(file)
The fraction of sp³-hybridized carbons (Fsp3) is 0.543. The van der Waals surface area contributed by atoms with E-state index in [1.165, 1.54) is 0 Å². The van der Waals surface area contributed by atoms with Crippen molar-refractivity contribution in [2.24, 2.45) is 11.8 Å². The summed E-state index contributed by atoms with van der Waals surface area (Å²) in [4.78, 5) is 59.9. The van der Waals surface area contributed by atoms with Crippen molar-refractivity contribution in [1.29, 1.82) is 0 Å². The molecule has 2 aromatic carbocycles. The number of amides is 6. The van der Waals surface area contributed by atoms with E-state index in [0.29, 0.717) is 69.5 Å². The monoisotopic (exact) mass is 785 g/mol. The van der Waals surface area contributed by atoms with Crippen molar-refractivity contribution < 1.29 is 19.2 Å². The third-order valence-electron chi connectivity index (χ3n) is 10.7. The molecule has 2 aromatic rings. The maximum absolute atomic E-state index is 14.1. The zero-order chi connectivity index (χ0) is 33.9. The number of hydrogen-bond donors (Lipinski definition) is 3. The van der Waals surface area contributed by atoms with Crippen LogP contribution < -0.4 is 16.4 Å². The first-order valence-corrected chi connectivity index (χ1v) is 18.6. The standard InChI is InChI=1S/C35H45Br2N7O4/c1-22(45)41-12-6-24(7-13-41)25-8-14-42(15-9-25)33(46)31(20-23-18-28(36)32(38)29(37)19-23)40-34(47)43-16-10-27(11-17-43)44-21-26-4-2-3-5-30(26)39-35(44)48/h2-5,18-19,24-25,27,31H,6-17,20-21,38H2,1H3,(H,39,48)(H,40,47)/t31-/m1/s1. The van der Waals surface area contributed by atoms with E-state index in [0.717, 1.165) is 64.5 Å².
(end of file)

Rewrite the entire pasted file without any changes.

The fraction of sp³-hybridized carbons (Fsp3) is 0.543. The van der Waals surface area contributed by atoms with E-state index in [1.165, 1.54) is 0 Å². The van der Waals surface area contributed by atoms with Crippen molar-refractivity contribution in [2.24, 2.45) is 11.8 Å². The summed E-state index contributed by atoms with van der Waals surface area (Å²) in [4.78, 5) is 59.9. The van der Waals surface area contributed by atoms with Crippen molar-refractivity contribution in [1.29, 1.82) is 0 Å². The molecule has 2 aromatic carbocycles. The number of amides is 6. The van der Waals surface area contributed by atoms with E-state index in [0.29, 0.717) is 69.5 Å². The monoisotopic (exact) mass is 785 g/mol. The van der Waals surface area contributed by atoms with Crippen molar-refractivity contribution < 1.29 is 19.2 Å². The third-order valence-electron chi connectivity index (χ3n) is 10.7. The molecule has 2 aromatic rings. The maximum absolute atomic E-state index is 14.1. The zero-order chi connectivity index (χ0) is 33.9. The number of hydrogen-bond donors (Lipinski definition) is 3. The van der Waals surface area contributed by atoms with Crippen LogP contribution < -0.4 is 16.4 Å². The first-order valence-corrected chi connectivity index (χ1v) is 18.6. The standard InChI is InChI=1S/C35H45Br2N7O4/c1-22(45)41-12-6-24(7-13-41)25-8-14-42(15-9-25)33(46)31(20-23-18-28(36)32(38)29(37)19-23)40-34(47)43-16-10-27(11-17-43)44-21-26-4-2-3-5-30(26)39-35(44)48/h2-5,18-19,24-25,27,31H,6-17,20-21,38H2,1H3,(H,39,48)(H,40,47)/t31-/m1/s1. The van der Waals surface area contributed by atoms with E-state index in [0.717, 1.165) is 64.5 Å².